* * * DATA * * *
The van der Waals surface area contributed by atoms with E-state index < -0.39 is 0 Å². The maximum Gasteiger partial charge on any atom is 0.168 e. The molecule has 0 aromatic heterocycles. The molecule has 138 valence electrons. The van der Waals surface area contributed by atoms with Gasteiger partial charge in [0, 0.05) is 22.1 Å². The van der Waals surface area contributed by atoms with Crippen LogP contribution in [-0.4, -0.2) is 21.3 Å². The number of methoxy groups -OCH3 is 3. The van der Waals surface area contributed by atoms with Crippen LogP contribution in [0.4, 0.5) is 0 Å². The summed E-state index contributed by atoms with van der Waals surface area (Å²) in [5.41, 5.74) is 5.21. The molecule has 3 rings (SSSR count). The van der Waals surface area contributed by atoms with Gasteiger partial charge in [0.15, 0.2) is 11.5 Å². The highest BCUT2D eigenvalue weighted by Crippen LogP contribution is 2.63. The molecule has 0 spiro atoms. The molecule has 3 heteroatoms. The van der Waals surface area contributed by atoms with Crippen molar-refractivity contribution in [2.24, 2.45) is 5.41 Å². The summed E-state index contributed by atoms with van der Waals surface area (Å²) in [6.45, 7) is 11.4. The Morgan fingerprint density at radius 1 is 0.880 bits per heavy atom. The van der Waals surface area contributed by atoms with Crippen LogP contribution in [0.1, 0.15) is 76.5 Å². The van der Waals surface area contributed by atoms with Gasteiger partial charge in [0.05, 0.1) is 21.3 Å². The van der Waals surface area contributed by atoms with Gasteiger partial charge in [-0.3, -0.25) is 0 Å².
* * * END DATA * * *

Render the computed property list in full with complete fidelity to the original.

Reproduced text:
The van der Waals surface area contributed by atoms with E-state index < -0.39 is 0 Å². The maximum Gasteiger partial charge on any atom is 0.168 e. The molecule has 0 aromatic heterocycles. The molecule has 138 valence electrons. The van der Waals surface area contributed by atoms with Gasteiger partial charge in [0, 0.05) is 22.1 Å². The van der Waals surface area contributed by atoms with Crippen LogP contribution in [-0.4, -0.2) is 21.3 Å². The number of methoxy groups -OCH3 is 3. The van der Waals surface area contributed by atoms with Crippen LogP contribution in [0.4, 0.5) is 0 Å². The summed E-state index contributed by atoms with van der Waals surface area (Å²) in [5.41, 5.74) is 5.21. The molecule has 3 rings (SSSR count). The van der Waals surface area contributed by atoms with Gasteiger partial charge in [0.15, 0.2) is 11.5 Å². The highest BCUT2D eigenvalue weighted by Crippen LogP contribution is 2.63. The molecule has 0 spiro atoms. The molecule has 3 heteroatoms. The van der Waals surface area contributed by atoms with Crippen molar-refractivity contribution in [2.24, 2.45) is 5.41 Å². The summed E-state index contributed by atoms with van der Waals surface area (Å²) in [6.45, 7) is 11.4. The Morgan fingerprint density at radius 1 is 0.880 bits per heavy atom. The van der Waals surface area contributed by atoms with Crippen LogP contribution in [0.1, 0.15) is 76.5 Å². The van der Waals surface area contributed by atoms with Gasteiger partial charge in [0.05, 0.1) is 21.3 Å². The van der Waals surface area contributed by atoms with Gasteiger partial charge in [-0.3, -0.25) is 0 Å².